Friday’s birth notices included a new baby named Passion Brinessa Ajayla Quinatee Martin, who is the 12th child in her family. The rest of the family are Samantha Jayne (18), twins Shantelle Victoria and Stephanie Catherine (15), Jenaya Lee (11), Shania Kay (10), Brandon Bradley (7), Brandi Shyla Molly Robyn (6), Cruz Richard (5), Clayton Adam Logan (4) and Diammond Sparckle Zedekeyah Lilly Ann (3). Mum is named Brinessa, which is a variety of rose, and quite an unusual name too. She admits she did find it difficult to come up with original names, and turned to an iPhone application for inspiration.
Names of Adults
Lyra Benbow is a primary schoolteacher in the Melbourne suburb of Digger’s Rest who is just about to spend her Easter break doing volunteer work in Uganda. Is anyone else just loving her name? It sounds like something out of a fantasy novel.
Another awesome name from the papers: Eugenie Pepper, who runs a children’s fashion business named Plum. I feel like ringing her number to hear if she answers, “Hello, this is Pepper of Plum”.
Last year, Cressida Moneypenny attended the Anzac Day commemorations in Turkey. Originally from the Gold Coast, Ms Moneypenny was drawn to her name’s spiritual home, and moved to London. Ian Fleming never gave his Miss Moneypenny a name, but I feel sure it should have been Cressida …
The Melbourne Comedy Festival will feature eight comedians named Dave. Why so many funny guys named Dave? Dave O’Neil was a David until he started in comedy – then he became Dave, which seemed more man of the people. Dave Hughes also began as a David, but said he couldn’t make it stick – people just expect a comedian of a certain age to be a Dave, apparently. All the Daves agreed they had been stuck with an uncool name – while a David can be hip or sexy, a Dave is always daggy.
Names From Real Life
A pair of sisters named Ilse and Matine, which I thought went together really well without being in the least matchy. Ilse is a German nickname for Elizabeth, while Matine is based on the French word for “morning”.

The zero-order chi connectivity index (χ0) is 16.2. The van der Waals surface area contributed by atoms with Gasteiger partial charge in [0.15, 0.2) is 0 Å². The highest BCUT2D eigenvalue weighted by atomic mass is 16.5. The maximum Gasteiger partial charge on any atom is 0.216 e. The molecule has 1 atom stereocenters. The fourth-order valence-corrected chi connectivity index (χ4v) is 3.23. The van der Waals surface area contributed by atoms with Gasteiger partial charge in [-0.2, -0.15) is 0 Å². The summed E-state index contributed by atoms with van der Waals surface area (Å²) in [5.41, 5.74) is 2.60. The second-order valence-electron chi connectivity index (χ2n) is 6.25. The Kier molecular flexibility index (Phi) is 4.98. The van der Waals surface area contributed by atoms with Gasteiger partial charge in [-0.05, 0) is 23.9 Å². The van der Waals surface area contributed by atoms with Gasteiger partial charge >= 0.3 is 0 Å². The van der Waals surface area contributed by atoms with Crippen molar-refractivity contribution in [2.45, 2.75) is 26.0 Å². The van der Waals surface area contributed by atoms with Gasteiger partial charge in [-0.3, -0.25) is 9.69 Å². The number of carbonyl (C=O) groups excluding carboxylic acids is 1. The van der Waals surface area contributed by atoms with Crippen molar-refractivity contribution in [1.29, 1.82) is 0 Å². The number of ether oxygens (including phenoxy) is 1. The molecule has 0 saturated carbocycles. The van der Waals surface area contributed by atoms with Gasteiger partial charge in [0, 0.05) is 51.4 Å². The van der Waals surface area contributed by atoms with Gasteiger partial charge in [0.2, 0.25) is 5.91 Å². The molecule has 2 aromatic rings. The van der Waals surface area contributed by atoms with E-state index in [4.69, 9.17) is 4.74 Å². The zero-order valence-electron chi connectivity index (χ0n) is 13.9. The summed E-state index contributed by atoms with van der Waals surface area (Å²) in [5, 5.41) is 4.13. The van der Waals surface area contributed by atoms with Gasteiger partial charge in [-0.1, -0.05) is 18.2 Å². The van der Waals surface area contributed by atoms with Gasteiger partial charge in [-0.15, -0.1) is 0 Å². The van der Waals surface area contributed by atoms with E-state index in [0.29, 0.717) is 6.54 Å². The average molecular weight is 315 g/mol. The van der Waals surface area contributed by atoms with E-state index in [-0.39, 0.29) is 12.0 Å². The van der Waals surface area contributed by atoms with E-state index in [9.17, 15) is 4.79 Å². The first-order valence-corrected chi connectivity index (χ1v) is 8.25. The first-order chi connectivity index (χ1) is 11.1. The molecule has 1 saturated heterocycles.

Another cute sibset, this time a little hippyish – Lotus, Jewel and Sunny (two girls and a boy). They are names which just make you smile.
Someone I know told me they have a new niece named Berrilee, which is the name of a suburb of Sydney (and one I missed!). It is derived from an Aboriginal word meaning perhaps “mouth” or “food”, and far from being a modern innovation, baby Berrilee is named after an ancestor.
A name I saw on a class list at the start of the school year – Phonique. It’s French for “phonic”, as pertaining to sound, and is used by a (male) DJ in Europe. To me it almost seems like a portmanteau of phony and unique …. and quite technological.
In spring it was Aryan … here’s another name I saw some people find controversial – Gypsy. This is a name more common in Australia than it is in the UK and other European countries, which have significant populations of Romanis or Travellers (who sometimes refer to themselves as gypsies). Romanis are not in fact from Egypt, which is what Gypsy literally means – their origins are from the Indian subcontinent.
Names of Babies Born to People I Know or Know Of:
Girls: Florence, Harriet, Lola, Marina
Boys: Arlo, Gus, Huxley